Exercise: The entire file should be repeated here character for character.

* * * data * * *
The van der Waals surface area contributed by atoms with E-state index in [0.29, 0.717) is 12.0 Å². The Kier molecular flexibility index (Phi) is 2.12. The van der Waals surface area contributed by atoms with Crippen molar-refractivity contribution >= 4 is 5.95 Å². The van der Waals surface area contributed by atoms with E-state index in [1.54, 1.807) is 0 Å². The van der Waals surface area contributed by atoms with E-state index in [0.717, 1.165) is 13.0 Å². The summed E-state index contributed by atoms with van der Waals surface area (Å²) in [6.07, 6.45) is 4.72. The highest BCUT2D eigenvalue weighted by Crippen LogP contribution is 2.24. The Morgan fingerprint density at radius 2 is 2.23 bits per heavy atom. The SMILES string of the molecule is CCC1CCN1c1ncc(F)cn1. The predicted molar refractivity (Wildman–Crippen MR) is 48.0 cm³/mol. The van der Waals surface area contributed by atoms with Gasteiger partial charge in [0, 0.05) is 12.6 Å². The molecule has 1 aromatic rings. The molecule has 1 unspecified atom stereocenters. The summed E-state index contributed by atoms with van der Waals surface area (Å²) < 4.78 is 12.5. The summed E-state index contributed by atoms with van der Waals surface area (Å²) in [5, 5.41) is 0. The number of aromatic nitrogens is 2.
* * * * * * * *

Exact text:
The van der Waals surface area contributed by atoms with E-state index in [0.29, 0.717) is 12.0 Å². The Kier molecular flexibility index (Phi) is 2.12. The van der Waals surface area contributed by atoms with Crippen molar-refractivity contribution >= 4 is 5.95 Å². The van der Waals surface area contributed by atoms with E-state index in [1.54, 1.807) is 0 Å². The van der Waals surface area contributed by atoms with E-state index in [0.717, 1.165) is 13.0 Å². The summed E-state index contributed by atoms with van der Waals surface area (Å²) in [6.07, 6.45) is 4.72. The highest BCUT2D eigenvalue weighted by Crippen LogP contribution is 2.24. The Morgan fingerprint density at radius 2 is 2.23 bits per heavy atom. The SMILES string of the molecule is CCC1CCN1c1ncc(F)cn1. The predicted molar refractivity (Wildman–Crippen MR) is 48.0 cm³/mol. The van der Waals surface area contributed by atoms with Gasteiger partial charge in [0, 0.05) is 12.6 Å². The molecule has 1 aromatic rings. The molecule has 1 unspecified atom stereocenters. The summed E-state index contributed by atoms with van der Waals surface area (Å²) < 4.78 is 12.5. The summed E-state index contributed by atoms with van der Waals surface area (Å²) in [5, 5.41) is 0. The number of aromatic nitrogens is 2.